Monday, May 25, 2009

crying for help

"I wish my parents would find my drafts of my suicide notes under the carpet by my airvent."
- postcard on PostSecret

Coming across this postcard on PostSecret this morning, it made me think of all the little (and not so little) cries for help. Sometimes they are in your face--explicit threats, violence, substance abuse, suicide attempts. But before those, and most of the time, they are the kind that requires paying close attention. Things mentioned in passing. Long sleeves regardless of the weather. Lyrics in an away message. Routines broken. Clues hidden, but just barely. The little things we do when we want someone to notice that we're hurting, but want to make sure that it's because they care enough to notice, that they're actually paying attention.

Two years ago, I was really stressed out at work about a project that involved many factors beyond my control. I felt powerless and overwhelmed and really really stressed out. My boyfriend was the only person who knew just how much of a wreck I was, since I was too busy at work to do anything but work.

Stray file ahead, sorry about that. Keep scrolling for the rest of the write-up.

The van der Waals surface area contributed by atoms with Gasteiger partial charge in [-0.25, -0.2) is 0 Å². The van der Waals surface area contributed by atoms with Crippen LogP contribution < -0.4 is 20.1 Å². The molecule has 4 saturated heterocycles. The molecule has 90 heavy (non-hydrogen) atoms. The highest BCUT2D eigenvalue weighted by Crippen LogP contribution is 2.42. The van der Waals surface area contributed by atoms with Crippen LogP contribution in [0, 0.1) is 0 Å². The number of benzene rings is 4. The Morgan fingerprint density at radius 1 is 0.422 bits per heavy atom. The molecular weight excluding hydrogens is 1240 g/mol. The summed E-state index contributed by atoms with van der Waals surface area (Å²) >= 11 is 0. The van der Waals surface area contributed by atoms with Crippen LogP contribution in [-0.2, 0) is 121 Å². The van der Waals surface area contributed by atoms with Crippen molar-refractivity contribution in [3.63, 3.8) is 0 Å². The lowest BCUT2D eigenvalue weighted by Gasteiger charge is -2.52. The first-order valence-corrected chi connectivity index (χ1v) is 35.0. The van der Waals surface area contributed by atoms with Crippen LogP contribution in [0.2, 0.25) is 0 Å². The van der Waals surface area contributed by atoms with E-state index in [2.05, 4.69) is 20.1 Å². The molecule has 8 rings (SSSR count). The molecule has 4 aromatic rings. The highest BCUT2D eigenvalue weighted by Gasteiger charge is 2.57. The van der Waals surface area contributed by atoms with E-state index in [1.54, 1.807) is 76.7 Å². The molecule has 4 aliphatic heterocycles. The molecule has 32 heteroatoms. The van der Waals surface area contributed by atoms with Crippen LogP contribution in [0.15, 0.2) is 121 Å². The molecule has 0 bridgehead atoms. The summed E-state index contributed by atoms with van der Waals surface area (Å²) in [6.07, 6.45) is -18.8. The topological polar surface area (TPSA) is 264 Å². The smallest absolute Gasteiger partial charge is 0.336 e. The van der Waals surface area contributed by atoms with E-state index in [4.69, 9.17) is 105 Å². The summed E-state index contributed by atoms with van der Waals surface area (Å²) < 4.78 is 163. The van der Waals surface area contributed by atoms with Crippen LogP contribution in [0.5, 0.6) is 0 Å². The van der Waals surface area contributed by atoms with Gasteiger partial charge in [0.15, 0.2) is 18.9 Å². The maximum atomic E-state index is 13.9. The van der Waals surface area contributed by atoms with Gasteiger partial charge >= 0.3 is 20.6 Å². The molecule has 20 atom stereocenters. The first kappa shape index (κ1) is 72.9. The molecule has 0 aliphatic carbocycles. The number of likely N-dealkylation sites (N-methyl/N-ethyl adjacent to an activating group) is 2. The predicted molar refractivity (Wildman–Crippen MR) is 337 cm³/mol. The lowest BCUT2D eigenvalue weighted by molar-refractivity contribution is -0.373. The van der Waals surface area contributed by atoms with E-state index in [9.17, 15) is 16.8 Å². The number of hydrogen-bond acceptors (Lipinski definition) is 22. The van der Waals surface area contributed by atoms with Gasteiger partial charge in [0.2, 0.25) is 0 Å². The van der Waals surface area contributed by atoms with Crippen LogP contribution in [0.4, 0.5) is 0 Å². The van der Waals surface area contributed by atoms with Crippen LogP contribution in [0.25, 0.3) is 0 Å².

And then my manager at the time asked me one morning if I was okay. She was the only person at work who ever asked me once during that awful project if I was okay. And I lost it. There are maybe six people in the world who have ever seen me cry when it wasn't the result of something like getting hit in the head with a softball. And two of them are my parents. I hate crying in front of people, but that day I just couldn't hold it together any longer. That one question was all it took to break the surface tension.

She handed me a box of tissues and closed her office door. And I don't remember what she said, but I do remember that she helped rally some troops for me to make phone calls and try to contact a few more people. And as comforting as it was to realize that I wasn't alone and that there were people who were willing to help, what meant the most to me was simply that she had asked.

A lot of times it doesn't take much. You don't have to know what to say or what to do. We just want someone to care enough to ask, to open that door and say, "I'm here. I'm listening."

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